A Kind Reminder that Some Mom’s will be Struggling this Mother’s Day

Here we are a week or so into May 2018 and all the necessary “Mental Health Month” hashtags have been trending – as they should be. Awareness is a good thing, conversation and discussion are two of the best ways to make true progress in a focused area. But, May isn’t just about mental health is it? The second Sunday of May has been observed in over forty countries as a day to celebrate Mother’s around the world for decades. The overlap of Mental Health Month and Mother’s Day give all of us a unique opportunity to deeply reflect upon maternal mental health. While, Mother’s Day tends to have all sorts of rosy connotations surrounding it, it’s important to remember that motherhood is no walk in the park and the last thing we want to do is put pressure on our moms to flaunt beamy smiles when they are actually struggling with their mental health.

Some Mom’s will Be Struggling with Post-Partum Depression this Mother’s Day

10 to 20 percent of new moms will experience post-partum depression after giving birth. A smaller percentage will experience a more serious illness known as post-partum psychosis. As common as PPD is in new moms, particularly first-time mom’s there remains a stigma about seeking help. The glamorization of “super mom’s” who manage abnormal and unhealthy amounts of stress while juggling their professional and family lives has not helped. Mother’s Days should not become yet another day mom’s feel they need to look like they are “keeping it all together”.

Some Mom’s will Be Struggling with Anxiety and OCD this Mother’s Day

Unfortunately, this issue doesn’t end with PPD. Recently academic institutions have conducted studies that screen for other mental health conditions in new moms as well. The results are sobering. A quote from a study of OCD in new moms in the Journal of Reproductive Medicine reads: “Prior population-based studies estimate the prevalence of OCD to be approximately 2-3%. We found much higher rates among women in the postpartum period…11% of women screened positive for OCD symptoms at 2 weeks postpartum. At 6 months postpartum almost half of those women had persistent symptoms, and an additional 5.4% had developed new OCD symptoms.”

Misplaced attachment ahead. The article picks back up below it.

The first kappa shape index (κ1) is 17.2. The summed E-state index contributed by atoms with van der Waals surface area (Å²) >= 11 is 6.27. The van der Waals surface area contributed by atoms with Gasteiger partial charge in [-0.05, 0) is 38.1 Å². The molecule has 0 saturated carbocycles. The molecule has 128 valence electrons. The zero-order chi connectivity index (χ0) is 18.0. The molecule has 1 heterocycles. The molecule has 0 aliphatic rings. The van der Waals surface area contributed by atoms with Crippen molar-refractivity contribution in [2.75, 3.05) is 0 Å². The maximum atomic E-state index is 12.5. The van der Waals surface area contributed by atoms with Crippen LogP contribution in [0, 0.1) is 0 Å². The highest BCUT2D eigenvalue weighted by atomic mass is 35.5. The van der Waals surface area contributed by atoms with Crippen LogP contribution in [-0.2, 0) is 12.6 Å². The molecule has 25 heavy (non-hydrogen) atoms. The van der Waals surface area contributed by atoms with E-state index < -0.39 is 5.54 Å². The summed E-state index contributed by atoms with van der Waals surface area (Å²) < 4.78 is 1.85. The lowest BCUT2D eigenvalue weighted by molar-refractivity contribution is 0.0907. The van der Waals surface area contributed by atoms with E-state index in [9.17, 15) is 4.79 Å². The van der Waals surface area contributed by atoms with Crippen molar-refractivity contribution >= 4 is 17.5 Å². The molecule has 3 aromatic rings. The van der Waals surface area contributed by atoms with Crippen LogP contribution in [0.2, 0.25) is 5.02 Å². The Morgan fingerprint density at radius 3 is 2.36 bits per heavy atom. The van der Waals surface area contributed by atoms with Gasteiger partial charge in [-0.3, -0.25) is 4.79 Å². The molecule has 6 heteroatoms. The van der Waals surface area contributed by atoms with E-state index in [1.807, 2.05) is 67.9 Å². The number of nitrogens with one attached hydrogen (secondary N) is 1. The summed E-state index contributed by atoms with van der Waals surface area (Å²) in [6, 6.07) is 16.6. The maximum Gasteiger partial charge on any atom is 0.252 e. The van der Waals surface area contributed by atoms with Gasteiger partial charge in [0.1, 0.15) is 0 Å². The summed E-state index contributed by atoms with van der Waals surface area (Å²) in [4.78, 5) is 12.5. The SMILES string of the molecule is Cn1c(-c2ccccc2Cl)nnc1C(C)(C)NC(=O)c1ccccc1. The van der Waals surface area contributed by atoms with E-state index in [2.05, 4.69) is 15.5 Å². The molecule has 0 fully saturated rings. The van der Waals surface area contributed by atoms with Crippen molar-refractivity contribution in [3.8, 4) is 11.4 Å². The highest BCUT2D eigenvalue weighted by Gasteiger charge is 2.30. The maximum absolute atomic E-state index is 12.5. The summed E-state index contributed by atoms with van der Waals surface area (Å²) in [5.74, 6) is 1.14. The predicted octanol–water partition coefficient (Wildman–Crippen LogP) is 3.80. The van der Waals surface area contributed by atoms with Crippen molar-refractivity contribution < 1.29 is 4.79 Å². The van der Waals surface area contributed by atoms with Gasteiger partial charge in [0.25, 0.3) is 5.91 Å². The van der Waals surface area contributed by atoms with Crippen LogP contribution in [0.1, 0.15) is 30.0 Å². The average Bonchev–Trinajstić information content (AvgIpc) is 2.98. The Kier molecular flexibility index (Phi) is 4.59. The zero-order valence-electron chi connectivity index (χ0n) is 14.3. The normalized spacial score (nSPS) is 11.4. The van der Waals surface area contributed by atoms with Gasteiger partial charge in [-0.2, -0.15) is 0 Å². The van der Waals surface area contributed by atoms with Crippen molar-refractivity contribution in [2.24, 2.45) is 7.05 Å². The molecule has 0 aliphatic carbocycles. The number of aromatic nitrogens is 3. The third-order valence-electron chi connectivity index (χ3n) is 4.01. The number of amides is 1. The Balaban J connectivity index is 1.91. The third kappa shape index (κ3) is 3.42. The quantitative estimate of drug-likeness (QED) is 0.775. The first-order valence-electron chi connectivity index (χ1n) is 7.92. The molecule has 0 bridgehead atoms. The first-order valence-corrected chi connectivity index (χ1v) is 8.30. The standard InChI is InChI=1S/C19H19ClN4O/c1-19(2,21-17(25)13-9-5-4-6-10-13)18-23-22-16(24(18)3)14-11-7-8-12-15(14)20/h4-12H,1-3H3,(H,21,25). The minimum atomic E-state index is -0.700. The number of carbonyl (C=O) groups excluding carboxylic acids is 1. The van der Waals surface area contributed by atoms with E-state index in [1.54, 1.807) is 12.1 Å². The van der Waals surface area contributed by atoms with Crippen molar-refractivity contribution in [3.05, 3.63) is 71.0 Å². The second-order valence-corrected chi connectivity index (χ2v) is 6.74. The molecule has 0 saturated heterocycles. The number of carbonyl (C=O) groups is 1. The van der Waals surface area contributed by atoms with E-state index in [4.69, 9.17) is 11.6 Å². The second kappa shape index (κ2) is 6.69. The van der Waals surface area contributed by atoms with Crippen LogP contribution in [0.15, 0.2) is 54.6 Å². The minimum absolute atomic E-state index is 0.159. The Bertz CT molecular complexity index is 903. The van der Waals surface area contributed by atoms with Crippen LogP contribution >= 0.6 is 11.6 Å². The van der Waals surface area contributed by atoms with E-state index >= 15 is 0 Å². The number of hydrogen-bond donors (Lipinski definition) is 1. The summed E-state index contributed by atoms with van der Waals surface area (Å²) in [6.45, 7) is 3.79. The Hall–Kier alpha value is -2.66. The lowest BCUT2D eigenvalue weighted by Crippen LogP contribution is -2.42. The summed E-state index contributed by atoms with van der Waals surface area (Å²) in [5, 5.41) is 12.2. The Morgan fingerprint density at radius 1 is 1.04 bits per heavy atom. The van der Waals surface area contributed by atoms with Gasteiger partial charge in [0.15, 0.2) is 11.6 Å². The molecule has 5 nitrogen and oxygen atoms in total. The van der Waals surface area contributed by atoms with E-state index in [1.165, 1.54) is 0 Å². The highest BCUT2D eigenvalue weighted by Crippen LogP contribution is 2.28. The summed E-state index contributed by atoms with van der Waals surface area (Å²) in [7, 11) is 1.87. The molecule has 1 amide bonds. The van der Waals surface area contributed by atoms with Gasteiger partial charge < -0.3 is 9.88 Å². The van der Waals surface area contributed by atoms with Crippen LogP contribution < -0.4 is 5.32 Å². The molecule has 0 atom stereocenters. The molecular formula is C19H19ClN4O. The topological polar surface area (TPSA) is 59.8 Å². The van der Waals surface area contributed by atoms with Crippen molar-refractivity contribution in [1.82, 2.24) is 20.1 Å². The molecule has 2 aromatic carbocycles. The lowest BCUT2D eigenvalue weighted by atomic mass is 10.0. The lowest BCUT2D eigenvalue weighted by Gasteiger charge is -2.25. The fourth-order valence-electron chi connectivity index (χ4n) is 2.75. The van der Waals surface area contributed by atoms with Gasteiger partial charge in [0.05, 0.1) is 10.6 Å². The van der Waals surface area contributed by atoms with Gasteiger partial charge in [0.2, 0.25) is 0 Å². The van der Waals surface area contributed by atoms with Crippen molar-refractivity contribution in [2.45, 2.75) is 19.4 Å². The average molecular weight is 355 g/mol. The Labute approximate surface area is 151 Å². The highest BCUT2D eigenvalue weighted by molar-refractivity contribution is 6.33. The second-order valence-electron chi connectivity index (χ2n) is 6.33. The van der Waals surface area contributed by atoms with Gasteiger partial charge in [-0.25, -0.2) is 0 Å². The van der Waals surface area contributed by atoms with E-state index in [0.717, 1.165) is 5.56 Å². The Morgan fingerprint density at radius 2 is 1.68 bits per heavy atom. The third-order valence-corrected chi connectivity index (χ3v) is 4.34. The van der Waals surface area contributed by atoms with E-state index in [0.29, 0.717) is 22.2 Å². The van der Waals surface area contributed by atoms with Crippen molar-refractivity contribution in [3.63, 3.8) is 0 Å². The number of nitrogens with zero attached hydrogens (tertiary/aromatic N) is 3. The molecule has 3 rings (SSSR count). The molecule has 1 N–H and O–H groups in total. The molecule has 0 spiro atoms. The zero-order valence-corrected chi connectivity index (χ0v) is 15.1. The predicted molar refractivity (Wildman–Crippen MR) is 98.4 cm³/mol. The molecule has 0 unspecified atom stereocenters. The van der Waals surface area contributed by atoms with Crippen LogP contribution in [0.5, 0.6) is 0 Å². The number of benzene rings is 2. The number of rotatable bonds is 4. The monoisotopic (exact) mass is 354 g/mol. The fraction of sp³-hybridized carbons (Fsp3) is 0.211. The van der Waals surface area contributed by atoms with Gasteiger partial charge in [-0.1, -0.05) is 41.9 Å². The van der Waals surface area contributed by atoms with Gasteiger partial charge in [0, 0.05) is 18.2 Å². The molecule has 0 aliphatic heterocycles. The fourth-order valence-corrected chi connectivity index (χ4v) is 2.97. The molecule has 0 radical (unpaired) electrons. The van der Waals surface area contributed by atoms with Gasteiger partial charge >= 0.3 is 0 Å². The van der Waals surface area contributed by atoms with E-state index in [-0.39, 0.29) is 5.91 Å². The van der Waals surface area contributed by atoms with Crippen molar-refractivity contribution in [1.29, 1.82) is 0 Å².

A second study in 2013 from the American Academy of Pediatrics which screened for anxiety in new moms found:  “A total of 192 (17%) of 1123 participating mothers had a positive baseline STAI; 62 (6%) had a positive EPDS… Postpartum state anxiety is a common, acute phenomenon during the maternity hospitalization that is associated with increased maternal health care utilization after discharge and reduced breastfeeding duration.”

And Some Mom’s will just be a Little Bit Overwhelmed this Mother’s Day

With statistics like those presented in the studies above it stands to reason that there are mothers out there right now struggling with post-partum depression, post-partum OCD and post-partum anxiety. Furthermore, some “moms” won’t yet be moms this Mother’s Day, despite exhausting and expensive reproductive endocrinology treatment — as they’ll still be struggling to conceive, perhaps surrounded by beaming moms being feted all around them, or so it seems, anyway.

Needless-to-say, some moms and moms-to-be may appreciate the grand overtures that are typically flaunted as the ‘ideal’ way to treat your Mom on Mother’s Day: flowers, balloons etc. others, may appreciate something simpler. Maybe they just want a day to themselves to enjoy 24 hours of not feeling pressured to ‘perform’. Perhaps this Mother’s Day we can focus on celebrating the Mom’s in our lives in the way that they want to be celebrated without all the expectations about what the day should hold.

Lastly, if you’re a mother and you’re trying to manage a mental health condition along with everything else in your life please consider seeking professional help. If you’re struggling to become a mother please consider our reproductive psychiatry services. For general information, please feel free to email our office at Amanda.Itzkoff@gmail.com. To schedule an appointment, call our offices at 917-609-4990.


Amanda Itzkoff MD

Comments are closed.